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. Lawyers blast verdict in Ivory Coast toxic waste case

The waste "slops" from the Probo Koala were dumped at several public sites by tanker trucks used by Ugborugbo's company. Photo courtesy AFP.
by Staff Writers
Abidjan (AFP) Oct 23, 2008
Lawyers for two men jailed for dumping deadly toxic waste in Abidjan in 2006 criticised the sentences Thursday, saying many of those who bore responsibility for the scandal had walked free.

"They didn't want the truth to come out," said lawyer Bambaoule Diabete, whose client Salomon Ugborugbo was sentenced to 20 years.

"They want national and international opinion to believe that the guilty have been punished."

More than 500 cubic metres of toxic waste from a Panamanian-registered cargo ship were dumped at public sites across Abidjan in August 2006, killing 17 people and causing more than 100,000 to seek medical help for breathing problems.

Ugborugbo, a Nigerian national, was head of the Tommy company which dumped the waste from the Probo Koala, a cargo ship operated by Dutch multinational Trafigura.

Essoin Kouao, who worked as a shipping agent at the Port of Abidjan, received a five-year jail term for complicity in the poisoning.

Seven other people charged in the case were acquitted.

But according to Kouao's lawyer Herve Gouamene, those who bore most responsibility for the scandal had never even been brought before the court. "We couldn't have the truth because the main actors in the affair weren't here," said Gouamene, who accused the Ivorian authorities of trying to "protect" Trafigura.

Trafigura escaped prosecution after reaching a 152-million-euro (215-million-dollar) settlement with the Ivorian government in February last year in return for indemnity against prosecution. The company has never admitted liability.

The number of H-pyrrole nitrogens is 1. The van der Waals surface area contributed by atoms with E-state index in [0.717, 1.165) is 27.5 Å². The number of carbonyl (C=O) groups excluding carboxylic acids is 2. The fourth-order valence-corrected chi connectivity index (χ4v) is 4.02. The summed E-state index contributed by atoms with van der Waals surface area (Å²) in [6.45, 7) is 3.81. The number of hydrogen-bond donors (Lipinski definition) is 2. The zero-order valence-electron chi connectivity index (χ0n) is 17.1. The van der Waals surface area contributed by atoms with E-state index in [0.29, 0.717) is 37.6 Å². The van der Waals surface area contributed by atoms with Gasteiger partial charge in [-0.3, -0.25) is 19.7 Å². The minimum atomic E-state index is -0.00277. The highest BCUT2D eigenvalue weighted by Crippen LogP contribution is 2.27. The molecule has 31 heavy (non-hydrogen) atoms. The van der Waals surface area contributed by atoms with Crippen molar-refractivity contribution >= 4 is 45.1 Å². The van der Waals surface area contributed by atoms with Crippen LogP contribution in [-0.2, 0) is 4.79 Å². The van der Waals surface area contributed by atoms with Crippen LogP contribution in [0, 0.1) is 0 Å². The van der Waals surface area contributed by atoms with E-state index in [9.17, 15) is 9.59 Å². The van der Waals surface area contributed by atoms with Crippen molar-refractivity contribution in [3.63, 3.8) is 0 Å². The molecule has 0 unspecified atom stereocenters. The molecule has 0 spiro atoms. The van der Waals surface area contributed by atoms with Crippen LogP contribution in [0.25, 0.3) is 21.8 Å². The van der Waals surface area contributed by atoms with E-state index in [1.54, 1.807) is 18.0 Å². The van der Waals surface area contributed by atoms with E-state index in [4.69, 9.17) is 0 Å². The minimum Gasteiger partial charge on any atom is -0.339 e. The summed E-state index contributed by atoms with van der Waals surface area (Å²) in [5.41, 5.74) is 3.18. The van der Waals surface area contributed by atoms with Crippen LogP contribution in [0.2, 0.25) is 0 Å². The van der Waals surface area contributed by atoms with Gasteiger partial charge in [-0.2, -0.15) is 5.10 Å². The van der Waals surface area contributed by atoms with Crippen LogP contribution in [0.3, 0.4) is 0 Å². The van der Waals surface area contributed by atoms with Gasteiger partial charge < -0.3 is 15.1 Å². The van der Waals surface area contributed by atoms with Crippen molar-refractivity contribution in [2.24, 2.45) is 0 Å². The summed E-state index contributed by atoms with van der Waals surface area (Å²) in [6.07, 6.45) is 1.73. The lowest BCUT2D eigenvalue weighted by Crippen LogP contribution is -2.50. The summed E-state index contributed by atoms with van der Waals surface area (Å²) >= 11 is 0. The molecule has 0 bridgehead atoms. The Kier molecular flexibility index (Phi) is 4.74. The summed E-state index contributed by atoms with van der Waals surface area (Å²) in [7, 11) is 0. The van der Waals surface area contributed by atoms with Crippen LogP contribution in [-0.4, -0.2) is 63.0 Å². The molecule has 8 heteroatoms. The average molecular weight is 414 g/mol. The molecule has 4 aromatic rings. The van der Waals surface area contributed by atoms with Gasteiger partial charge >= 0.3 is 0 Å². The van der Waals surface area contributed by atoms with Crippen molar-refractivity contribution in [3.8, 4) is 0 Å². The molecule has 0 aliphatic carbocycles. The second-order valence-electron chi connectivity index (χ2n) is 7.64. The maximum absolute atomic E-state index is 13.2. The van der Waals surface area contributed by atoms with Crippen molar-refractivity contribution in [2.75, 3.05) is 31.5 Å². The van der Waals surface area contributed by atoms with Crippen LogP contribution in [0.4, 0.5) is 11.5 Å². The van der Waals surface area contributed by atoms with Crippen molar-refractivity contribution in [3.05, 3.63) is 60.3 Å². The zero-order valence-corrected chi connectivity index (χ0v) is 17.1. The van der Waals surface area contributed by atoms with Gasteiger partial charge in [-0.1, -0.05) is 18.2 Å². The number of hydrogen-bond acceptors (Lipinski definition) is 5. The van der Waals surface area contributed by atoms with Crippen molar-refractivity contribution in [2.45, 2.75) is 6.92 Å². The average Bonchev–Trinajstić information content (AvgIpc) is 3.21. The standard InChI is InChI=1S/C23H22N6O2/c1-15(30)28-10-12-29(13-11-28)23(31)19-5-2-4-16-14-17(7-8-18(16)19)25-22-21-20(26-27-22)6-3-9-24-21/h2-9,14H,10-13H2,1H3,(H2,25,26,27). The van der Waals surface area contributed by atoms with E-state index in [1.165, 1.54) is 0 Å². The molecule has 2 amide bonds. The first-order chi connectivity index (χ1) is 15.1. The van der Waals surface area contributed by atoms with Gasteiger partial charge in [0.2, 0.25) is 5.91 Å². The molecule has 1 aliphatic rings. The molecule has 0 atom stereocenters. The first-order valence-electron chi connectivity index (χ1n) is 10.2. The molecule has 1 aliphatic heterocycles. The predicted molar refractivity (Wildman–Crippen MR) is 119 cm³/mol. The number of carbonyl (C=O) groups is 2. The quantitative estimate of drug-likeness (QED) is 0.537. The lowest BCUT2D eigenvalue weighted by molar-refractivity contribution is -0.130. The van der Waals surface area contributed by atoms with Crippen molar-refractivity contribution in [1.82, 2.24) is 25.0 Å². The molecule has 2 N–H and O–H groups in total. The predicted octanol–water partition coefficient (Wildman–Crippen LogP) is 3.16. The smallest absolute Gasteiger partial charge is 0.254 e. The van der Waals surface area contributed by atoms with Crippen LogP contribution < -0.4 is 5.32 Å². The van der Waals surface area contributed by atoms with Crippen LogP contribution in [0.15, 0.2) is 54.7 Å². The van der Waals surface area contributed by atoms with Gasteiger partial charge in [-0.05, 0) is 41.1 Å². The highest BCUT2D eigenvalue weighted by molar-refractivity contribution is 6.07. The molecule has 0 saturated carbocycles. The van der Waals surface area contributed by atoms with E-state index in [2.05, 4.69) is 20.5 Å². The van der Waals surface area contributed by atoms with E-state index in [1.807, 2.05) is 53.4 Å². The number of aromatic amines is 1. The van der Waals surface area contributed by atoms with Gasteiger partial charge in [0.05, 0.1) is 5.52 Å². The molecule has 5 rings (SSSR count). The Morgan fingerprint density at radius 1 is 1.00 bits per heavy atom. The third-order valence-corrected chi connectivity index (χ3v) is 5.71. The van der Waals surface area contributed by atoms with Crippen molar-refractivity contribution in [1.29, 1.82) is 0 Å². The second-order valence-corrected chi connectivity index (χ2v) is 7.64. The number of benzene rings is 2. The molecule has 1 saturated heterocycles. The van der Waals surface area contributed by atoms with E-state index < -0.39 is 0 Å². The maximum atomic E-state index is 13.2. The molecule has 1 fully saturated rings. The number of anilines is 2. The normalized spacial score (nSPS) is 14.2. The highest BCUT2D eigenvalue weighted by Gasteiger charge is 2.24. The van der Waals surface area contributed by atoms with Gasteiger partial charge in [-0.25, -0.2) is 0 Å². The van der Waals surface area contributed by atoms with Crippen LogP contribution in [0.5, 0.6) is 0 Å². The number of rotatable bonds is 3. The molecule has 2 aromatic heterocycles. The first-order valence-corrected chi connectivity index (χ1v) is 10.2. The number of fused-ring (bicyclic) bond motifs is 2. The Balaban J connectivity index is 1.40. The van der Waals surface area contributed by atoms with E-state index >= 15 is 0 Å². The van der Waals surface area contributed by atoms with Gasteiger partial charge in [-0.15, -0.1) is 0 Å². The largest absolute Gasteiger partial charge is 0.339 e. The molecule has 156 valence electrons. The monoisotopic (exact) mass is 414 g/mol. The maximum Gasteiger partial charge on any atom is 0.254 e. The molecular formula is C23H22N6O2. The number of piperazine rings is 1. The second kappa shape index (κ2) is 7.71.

The day after the deal was signed, three executives of the multinational were released from detention in Abidjan and allowed to leave the Ivory Coast.

The waste "slops" from the Probo Koala were dumped at several public sites by tanker trucks used by Ugborugbo's company.

"We still don't know how the waste arrived in Ivory Coast, nor how it had been declared as ordinary slops, meaning used water, while in fact it was toxic waste," said Gouamene, saying that the two convicted men could not have known that the material was deadly.

The slops were in fact a toxic mix of petroleum residues, sulphur and caustic soda which had accumulated in the ship.

Defence lawyers had protested about the fairness of proceedings from the outset.

At the opening session on September 29, the defence condemned the absence of people deemed key witnesses in the case, including an official of local Trafigura subsidiary Puma Energy.

The official was cleared by a court in March along with the parent company.

They also protested they were unable to obtain some of the prosecution documents.

The prosecution insisted throughout that the state had not compromised the judicial system by its acceptance of the Trafigura deal, and justified the dismissal of the charges against the Trafigura executives by the fact they had played no personal role in the dumping.

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'Toxic' ship dismantled in Bangladesh despite court ban
Chittagong, Bangladesh (AFP) Oct 22, 2008
A ship described by Greenpeace as "hazardous" is being dismantled off the coast of Bangladesh despite a court order banning it from the country's shores, its owner said Wednesday.

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